NEW YORK (AFP) – A New York City police officer was charged Tuesday after he was filmed violently pushing a woman to the ground during a protest against police brutality, prosecutors said.
Vincent D’Andraia became the first NYPD officer to face criminal charges over last week’s demonstrations that saw the force criticised for using heavy-handed tactics against largely peaceful protesters.
The rare charges come as calls for police reform spread across the United States following the death last month of George Floyd, the black man who was killed when a white Minneapolis police officer knelt on his neck for nearly nine minutes.
A spokesman for Brooklyn’s district attorney confirmed to AFP that D’Andraia, 28, was charged with misdemeanor assault, harassment, menacing and criminal mischief over the May 29 incident.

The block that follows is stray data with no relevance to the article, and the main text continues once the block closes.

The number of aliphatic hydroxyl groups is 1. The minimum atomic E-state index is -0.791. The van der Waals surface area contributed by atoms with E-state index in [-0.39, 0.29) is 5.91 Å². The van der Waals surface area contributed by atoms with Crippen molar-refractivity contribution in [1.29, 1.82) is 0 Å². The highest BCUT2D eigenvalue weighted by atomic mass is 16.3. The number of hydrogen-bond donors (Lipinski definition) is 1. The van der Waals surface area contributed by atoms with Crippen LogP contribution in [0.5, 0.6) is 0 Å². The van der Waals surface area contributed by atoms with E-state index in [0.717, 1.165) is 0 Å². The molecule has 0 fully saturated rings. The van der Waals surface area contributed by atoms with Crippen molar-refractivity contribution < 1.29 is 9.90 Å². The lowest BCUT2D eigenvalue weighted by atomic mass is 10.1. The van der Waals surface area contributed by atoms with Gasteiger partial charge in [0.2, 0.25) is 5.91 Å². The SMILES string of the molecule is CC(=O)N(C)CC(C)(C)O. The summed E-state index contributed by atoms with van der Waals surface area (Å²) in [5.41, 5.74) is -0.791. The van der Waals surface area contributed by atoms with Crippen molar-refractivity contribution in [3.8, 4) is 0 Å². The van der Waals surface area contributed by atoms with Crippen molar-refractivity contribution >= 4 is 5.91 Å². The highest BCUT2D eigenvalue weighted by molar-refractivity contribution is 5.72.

He added that jail terms were generally not imposed for such crimes.
“I am deeply troubled by this unnecessary assault. We will now seek to hold this defendant accountable,” Brooklyn District Attorney Eric Gonzalez said in a statement.
Video captured on a mobile phone showed D’Andraia shoving the victim, 20-year-old Dounya Zayer, to the ground and calling her a “bitch” after she asked why she was being told to leave the street.
D’Andraia was suspended without pay last week after the clip came to light, according to a press release.
The New York Times reported that D’Andraia turned himself in to a police station ahead of Tuesday’s charges.
He was released pending a hearing on October 15.
Following Floyd’s killing, communities, states and even Congress have come up with initiatives to stem police violence, especially against the black community.